Unlocking History

Incarcerated woman reforms at San Quentin

Mugshots of woman in large hat and with chalk board.
Aimee Meloling and her husband A.W. were convicted in 1905 of burglarizing the rooms of wealthy hotel and resort guests. After her release, she worked various jobs, secured a divorce and ended up as the Alameda County Jail Matron in the 1930s.

Meloling runs orphanages, oversees jail after release

A woman sent to San Quentin in 1905 turned her life around, committing to help others do the same.

Newlyweds Aimee Meloling, a nurse by trade, and her husband Albert were convicted of burglary and sentenced to separate prisons. Aimee was shipped to San Quentin’s Women’s Ward while Albert was sent to Folsom State Prison.

After their release, Aimee continued working on improving herself. She sued for divorce, worked for numerous children’s charities and eventually landed a job with the Alameda County Jail. She became the matron overseeing females incarcerated in the jail.

Aimee Wilkes Henderson, 22, said “I do” to 33-year-old Albert Webb Meloling in early 1904, according to their marriage license. Only a year later, the pair were cooling their heels behind bars.

Sticky fingers lead to arrest

The couple had a peculiar habit of picking up more than souvenirs on their vacations.

On March 19, 1905, the pair was arrested after their Los Angeles apartment was searched by police. It appears the husband, who worked at a race track, may have had a gambling addiction.

In their rooms at the Ormonde, officers found $1,500 worth of stolen goods.

“He holds a position at the Ascot Park race track and has been (betting) heavily there the last two weeks. Within that period, six rooms at the Ormonde have been robbed. By accident the thefts were traced to Meloling and his wife,” reported the San Francisco Call, March 20, 1905.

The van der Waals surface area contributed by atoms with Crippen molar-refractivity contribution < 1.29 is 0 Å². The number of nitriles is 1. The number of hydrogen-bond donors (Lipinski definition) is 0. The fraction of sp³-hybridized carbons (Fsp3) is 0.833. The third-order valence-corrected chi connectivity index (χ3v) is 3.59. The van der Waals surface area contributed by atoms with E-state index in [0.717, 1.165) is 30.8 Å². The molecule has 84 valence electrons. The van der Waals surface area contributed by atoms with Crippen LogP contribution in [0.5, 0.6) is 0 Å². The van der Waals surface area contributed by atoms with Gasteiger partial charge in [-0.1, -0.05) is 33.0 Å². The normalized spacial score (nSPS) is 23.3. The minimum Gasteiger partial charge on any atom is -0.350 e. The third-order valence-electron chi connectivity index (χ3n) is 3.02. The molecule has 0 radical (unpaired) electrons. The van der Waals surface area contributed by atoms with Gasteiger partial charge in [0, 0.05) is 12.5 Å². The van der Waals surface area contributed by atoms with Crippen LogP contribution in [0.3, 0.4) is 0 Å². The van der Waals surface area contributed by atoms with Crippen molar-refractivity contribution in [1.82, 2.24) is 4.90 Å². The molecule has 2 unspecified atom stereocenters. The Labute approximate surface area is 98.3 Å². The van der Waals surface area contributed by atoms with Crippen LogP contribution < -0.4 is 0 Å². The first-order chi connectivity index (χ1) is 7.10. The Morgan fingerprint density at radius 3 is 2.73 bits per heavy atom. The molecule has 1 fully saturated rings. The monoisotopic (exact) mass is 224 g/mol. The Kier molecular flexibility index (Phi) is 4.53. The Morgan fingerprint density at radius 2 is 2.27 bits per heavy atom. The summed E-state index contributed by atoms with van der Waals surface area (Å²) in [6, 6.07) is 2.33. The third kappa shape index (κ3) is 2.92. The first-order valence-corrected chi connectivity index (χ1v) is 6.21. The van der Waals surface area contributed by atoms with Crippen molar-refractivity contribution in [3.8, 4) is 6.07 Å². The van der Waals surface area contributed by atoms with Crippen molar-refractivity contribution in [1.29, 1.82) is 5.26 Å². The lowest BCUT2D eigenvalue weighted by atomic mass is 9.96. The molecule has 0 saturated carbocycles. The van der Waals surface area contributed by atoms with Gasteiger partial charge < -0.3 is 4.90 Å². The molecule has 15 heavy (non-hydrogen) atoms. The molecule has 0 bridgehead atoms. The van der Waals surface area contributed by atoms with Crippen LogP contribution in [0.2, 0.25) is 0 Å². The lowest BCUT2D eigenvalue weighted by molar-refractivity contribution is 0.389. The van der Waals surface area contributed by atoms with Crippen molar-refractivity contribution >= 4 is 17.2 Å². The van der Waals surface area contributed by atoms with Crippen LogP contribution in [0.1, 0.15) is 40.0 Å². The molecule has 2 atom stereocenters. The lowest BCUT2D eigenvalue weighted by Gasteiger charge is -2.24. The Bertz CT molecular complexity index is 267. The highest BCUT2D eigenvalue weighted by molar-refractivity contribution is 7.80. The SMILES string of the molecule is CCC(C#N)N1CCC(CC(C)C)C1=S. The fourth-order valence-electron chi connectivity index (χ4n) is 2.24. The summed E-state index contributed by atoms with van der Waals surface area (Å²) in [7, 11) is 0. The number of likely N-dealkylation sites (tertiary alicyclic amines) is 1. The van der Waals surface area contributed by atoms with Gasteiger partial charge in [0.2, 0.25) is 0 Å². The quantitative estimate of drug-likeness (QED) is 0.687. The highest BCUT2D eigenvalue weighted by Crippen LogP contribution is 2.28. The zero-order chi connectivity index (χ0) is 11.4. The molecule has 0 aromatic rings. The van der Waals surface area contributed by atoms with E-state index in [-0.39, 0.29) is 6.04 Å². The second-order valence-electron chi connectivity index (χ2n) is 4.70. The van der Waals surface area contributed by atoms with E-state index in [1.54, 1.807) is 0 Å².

Burglary partnership

Police also recovered:

  • three diamond rings and a watch
  • large assortment of fine clothing
  • silver knives, forks, and spoons bearing the marks of various hotels.

The first victim was a notable artist who claims various pieces of her custom-painted plates and vases were missing.

“A large crowd of curious people thronged the courtroom to listen to the evidence in the case which has proved of particular prominence because of the position of the defendants,” reported the Los Angeles Herald, March 25, 1905. “Mrs. Aimee Meloling was the first to enter the courtroom. She was attended by Police Matron Gilbert, and was followed closely by her husband. The two sat side by side, with the wife clasping her husband’s hand during the entire proceedings. The mother of Mrs. Meloling and the man’s sister appeared later and sat with the defendants.”

The first witness for the prosecution was victim Hallie H. Miller.

“Chinaware, consisting of one hand-painted plate, five decorated plates, two decorated steins and three decorated vases, all of handsome design and magnificent coloring, which were found in the apartments occupied by the Melolings, were produced as an exhibit and identified by Mrs. Miller, who said she painted them,” the newspaper reported. “Mrs. Miller said the bric-a-brac had been taken from her room while she was in Long Beach last July. She said she saw the chinaware in Mrs. Meloling’s apartments recently and that Mrs. Meloling claimed to have received it for a wedding present.”

Melolings sent to San Quentin

A few days later, more charges were leveled against the Melolings.

“For the second time within less than a week, A.W. Meloling and his wife faced a burglary charge,” reported the Herald, March 30, 1905. “This second charge was referred by Police Officer Ritch, charging Mrs. Aimee Meloling with the theft of a diamond ring from the apartments of Dr. J.G. Robinson at the Ormonde hotel. It was testified by the officers that Mrs. Meloling confessed having stolen the ring and having given it to her husband. (He) then transferred the jewel to Mrs. Ella Thompson, his sister, who had just arrived in Los Angeles on a visit to her brother, whom she had not seen for several years. She knew nothing of the property having been stolen. (The Melolings) were moved from their quarters at the city jail yesterday evening to the county jail, where they will await trial.”